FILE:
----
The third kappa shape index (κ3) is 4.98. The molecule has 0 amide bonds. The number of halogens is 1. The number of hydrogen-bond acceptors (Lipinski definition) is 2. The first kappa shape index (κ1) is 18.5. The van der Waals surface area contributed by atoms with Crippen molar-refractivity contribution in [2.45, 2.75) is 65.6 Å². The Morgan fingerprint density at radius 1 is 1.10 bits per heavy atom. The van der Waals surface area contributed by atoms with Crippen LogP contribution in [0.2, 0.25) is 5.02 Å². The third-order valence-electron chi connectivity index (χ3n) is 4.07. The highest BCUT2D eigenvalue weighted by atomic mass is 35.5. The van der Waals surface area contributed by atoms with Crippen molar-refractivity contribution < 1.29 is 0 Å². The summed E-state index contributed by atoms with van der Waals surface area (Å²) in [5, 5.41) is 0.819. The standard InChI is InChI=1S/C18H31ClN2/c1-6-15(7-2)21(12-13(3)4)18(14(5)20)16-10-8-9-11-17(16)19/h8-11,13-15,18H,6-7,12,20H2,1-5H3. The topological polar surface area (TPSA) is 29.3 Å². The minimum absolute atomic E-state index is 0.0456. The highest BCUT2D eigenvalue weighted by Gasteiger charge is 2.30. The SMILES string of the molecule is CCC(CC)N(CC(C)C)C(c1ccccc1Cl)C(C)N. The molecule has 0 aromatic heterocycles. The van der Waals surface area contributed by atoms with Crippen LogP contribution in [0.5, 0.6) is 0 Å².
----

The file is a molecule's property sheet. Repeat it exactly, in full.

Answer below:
The third kappa shape index (κ3) is 4.98. The molecule has 0 amide bonds. The number of halogens is 1. The number of hydrogen-bond acceptors (Lipinski definition) is 2. The first kappa shape index (κ1) is 18.5. The van der Waals surface area contributed by atoms with Crippen molar-refractivity contribution in [2.45, 2.75) is 65.6 Å². The Morgan fingerprint density at radius 1 is 1.10 bits per heavy atom. The van der Waals surface area contributed by atoms with Crippen LogP contribution in [0.2, 0.25) is 5.02 Å². The third-order valence-electron chi connectivity index (χ3n) is 4.07. The highest BCUT2D eigenvalue weighted by atomic mass is 35.5. The van der Waals surface area contributed by atoms with Crippen molar-refractivity contribution < 1.29 is 0 Å². The summed E-state index contributed by atoms with van der Waals surface area (Å²) in [5, 5.41) is 0.819. The standard InChI is InChI=1S/C18H31ClN2/c1-6-15(7-2)21(12-13(3)4)18(14(5)20)16-10-8-9-11-17(16)19/h8-11,13-15,18H,6-7,12,20H2,1-5H3. The topological polar surface area (TPSA) is 29.3 Å². The minimum absolute atomic E-state index is 0.0456. The highest BCUT2D eigenvalue weighted by Gasteiger charge is 2.30. The SMILES string of the molecule is CCC(CC)N(CC(C)C)C(c1ccccc1Cl)C(C)N. The molecule has 0 aromatic heterocycles. The van der Waals surface area contributed by atoms with Crippen LogP contribution in [0.5, 0.6) is 0 Å².